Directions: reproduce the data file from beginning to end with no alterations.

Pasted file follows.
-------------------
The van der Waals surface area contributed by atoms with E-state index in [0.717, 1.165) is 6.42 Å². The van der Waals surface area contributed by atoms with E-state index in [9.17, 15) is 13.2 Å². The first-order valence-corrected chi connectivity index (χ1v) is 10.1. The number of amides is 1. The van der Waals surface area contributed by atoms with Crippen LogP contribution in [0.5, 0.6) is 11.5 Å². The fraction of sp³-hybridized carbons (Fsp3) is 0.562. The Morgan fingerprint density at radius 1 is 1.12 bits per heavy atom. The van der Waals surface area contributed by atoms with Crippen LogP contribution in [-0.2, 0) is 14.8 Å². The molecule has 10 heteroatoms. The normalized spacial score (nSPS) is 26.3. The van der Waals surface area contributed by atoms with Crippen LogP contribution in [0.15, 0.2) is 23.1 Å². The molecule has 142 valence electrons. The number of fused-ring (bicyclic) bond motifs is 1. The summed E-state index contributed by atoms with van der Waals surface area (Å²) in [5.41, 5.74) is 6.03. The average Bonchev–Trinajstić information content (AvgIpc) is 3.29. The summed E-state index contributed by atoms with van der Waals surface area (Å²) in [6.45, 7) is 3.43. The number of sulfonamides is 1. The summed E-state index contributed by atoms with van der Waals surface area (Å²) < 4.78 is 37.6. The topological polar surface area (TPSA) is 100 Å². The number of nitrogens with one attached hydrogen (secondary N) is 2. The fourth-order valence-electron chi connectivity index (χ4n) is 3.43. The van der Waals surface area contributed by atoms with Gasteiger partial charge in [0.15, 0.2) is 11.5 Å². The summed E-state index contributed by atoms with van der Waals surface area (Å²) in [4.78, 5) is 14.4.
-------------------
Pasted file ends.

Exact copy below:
The van der Waals surface area contributed by atoms with E-state index in [0.717, 1.165) is 6.42 Å². The van der Waals surface area contributed by atoms with E-state index in [9.17, 15) is 13.2 Å². The first-order valence-corrected chi connectivity index (χ1v) is 10.1. The number of amides is 1. The van der Waals surface area contributed by atoms with Crippen LogP contribution in [0.5, 0.6) is 11.5 Å². The fraction of sp³-hybridized carbons (Fsp3) is 0.562. The Morgan fingerprint density at radius 1 is 1.12 bits per heavy atom. The van der Waals surface area contributed by atoms with Crippen LogP contribution in [-0.2, 0) is 14.8 Å². The molecule has 10 heteroatoms. The normalized spacial score (nSPS) is 26.3. The van der Waals surface area contributed by atoms with Crippen LogP contribution in [0.15, 0.2) is 23.1 Å². The molecule has 142 valence electrons. The number of fused-ring (bicyclic) bond motifs is 1. The summed E-state index contributed by atoms with van der Waals surface area (Å²) in [5.41, 5.74) is 6.03. The average Bonchev–Trinajstić information content (AvgIpc) is 3.29. The summed E-state index contributed by atoms with van der Waals surface area (Å²) in [6.45, 7) is 3.43. The number of sulfonamides is 1. The summed E-state index contributed by atoms with van der Waals surface area (Å²) < 4.78 is 37.6. The topological polar surface area (TPSA) is 100 Å². The number of nitrogens with one attached hydrogen (secondary N) is 2. The fourth-order valence-electron chi connectivity index (χ4n) is 3.43. The van der Waals surface area contributed by atoms with Gasteiger partial charge in [0.15, 0.2) is 11.5 Å². The summed E-state index contributed by atoms with van der Waals surface area (Å²) in [4.78, 5) is 14.4.